Panel cuts foreign aid, military aid to Pakistan

A House panel on Wednesday moved to cut the foreign aid budget by some 9 percent, targeting economic aid and contributions to the United Nations and the World Bank.

Despite the cuts, the legislation won bipartisan backing from the Appropriations foreign aid panel, though it's sure to draw a White House veto threat because it's in line with a broader GOP spending plan that breaks faith with last summer's budget and debt pact with President Barack Obama.

The panel maintains aid to Israel and Egypt at the administration's requests but denies $800 million that was requested for a special fund for training and equipping Pakistan's military in counterinsurgency tactics. The move appears to reflect wariness on the part of lawmakers toward the government of Pakistan, which failed to find Osama bin Laden for years until the U.S. military killed him a year ago.

Rep. Jesse Jackson Jr., D-Ill., accused Pakistan of "harboring a fugitive" and likened the U.S.-Pakistan relationship to a "bad marriage."

Given the animosity toward Pakistan, the $800 million request for counterinsurgency efforts was an easy target, though the measure would permit transfers from other accounts to make up for some or all of the shortfall.

"It is a difficult relationship," said Rep. Kay Granger, the foreign aid measure's lead author.

The measure would also boost funding to help Mexico and Colombia fight drug cartels. But lawmakers denied the administration's request for $770 million to support political and economic reforms in the Middle East and North Africa in the wake of last year's Arab Spring anti-government uprisings in Tunisia, Egypt and elsewhere.

The $48 billion measure won voice vote approval by the panel, including the committee's senior Democratic member, Rep. Norm Dicks of Washington, who's supporting an early set of spending bills despite a blanket veto threat from the White House. The administration's threat comes in response to a move orchestrated by GOP leaders like Speaker John Boehner of Ohio to cut $19 billion from the $1 trillion-plus set aside for agency budgets.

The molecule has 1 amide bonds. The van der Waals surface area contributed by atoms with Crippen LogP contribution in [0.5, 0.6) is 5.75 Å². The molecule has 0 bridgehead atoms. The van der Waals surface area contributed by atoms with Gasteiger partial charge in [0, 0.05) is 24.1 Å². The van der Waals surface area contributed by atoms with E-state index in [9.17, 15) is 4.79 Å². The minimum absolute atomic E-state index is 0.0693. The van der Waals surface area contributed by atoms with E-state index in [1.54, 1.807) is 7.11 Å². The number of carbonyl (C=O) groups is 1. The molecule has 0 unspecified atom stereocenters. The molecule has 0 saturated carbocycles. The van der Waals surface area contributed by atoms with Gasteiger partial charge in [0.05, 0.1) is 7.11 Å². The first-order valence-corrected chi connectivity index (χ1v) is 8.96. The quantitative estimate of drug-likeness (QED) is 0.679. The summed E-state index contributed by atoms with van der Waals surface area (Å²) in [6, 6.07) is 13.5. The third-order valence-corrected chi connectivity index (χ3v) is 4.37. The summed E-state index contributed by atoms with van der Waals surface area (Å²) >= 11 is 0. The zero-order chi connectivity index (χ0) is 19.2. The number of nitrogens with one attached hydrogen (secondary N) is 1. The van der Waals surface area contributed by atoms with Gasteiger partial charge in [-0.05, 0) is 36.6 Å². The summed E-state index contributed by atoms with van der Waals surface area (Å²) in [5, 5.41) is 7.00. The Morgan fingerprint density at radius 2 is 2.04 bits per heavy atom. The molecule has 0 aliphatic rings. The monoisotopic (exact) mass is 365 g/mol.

A separate panel approved a measure cutting the Department of Homeland Security's budget by about 1 percent, with the Transportation Security Administration absorbing the biggest cuts. Agencies like the Customs Service and the Coast Guard won increases over Obama's requests, and the panel included $6 billion for the government's main fund for disaster relief. Grants to state and local governments for first responders would be increased by $416 million over current levels.

Meanwhile, the full House continued debating a $51 billion measure setting the operating budget for the Commerce and Justice departments. A late night was expected as conservatives peppered the measure with conservative policy prescriptions such as blocking the Justice Department from enforcing Obama's 2010 health care law.

In rapid succession Wednesday evening, Republicans also muscled through on near party-line votes provisions designed to prevent the Justice Department from taking legal action against state laws requiring voter identification and stop the Census Bureau from conducting detailed, long-form surveys that many lawmakers find to be unnecessarily intrusive.

Republicans were successful Tuesday night in a 238-173 vote to block the Justice Department from participating in lawsuits challenging the constitutionality of new tough state immigration laws, including those of Arizona and Alabama.

The measure is the first of 12 annual appropriations bills to hit the House floor as GOP leaders have front-loaded the process with measures that have won bipartisan backing in the Appropriations panel. It's unclear how much support the measures will get from the broader Democratic membership.